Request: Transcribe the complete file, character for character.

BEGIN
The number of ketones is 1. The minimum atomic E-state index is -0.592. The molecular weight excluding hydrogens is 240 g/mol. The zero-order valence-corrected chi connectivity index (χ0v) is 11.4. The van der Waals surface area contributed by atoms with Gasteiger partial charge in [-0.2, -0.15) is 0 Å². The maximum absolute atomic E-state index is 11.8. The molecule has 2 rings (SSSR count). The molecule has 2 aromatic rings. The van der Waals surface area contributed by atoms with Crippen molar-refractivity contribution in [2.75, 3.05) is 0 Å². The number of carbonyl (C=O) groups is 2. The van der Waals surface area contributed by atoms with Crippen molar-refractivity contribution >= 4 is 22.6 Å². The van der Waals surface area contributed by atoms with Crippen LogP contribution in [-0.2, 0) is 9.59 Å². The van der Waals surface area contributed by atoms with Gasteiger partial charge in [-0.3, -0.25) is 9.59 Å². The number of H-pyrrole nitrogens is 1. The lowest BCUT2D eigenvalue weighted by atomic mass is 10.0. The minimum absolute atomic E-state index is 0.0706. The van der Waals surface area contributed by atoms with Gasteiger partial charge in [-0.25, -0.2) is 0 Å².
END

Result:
The number of ketones is 1. The minimum atomic E-state index is -0.592. The molecular weight excluding hydrogens is 240 g/mol. The zero-order valence-corrected chi connectivity index (χ0v) is 11.4. The van der Waals surface area contributed by atoms with Gasteiger partial charge in [-0.2, -0.15) is 0 Å². The maximum absolute atomic E-state index is 11.8. The molecule has 2 rings (SSSR count). The molecule has 2 aromatic rings. The van der Waals surface area contributed by atoms with Crippen molar-refractivity contribution in [2.75, 3.05) is 0 Å². The number of carbonyl (C=O) groups is 2. The van der Waals surface area contributed by atoms with Crippen molar-refractivity contribution >= 4 is 22.6 Å². The van der Waals surface area contributed by atoms with Crippen LogP contribution in [-0.2, 0) is 9.59 Å². The van der Waals surface area contributed by atoms with Gasteiger partial charge in [-0.3, -0.25) is 9.59 Å². The number of H-pyrrole nitrogens is 1. The lowest BCUT2D eigenvalue weighted by atomic mass is 10.0. The minimum absolute atomic E-state index is 0.0706. The van der Waals surface area contributed by atoms with Gasteiger partial charge in [-0.25, -0.2) is 0 Å².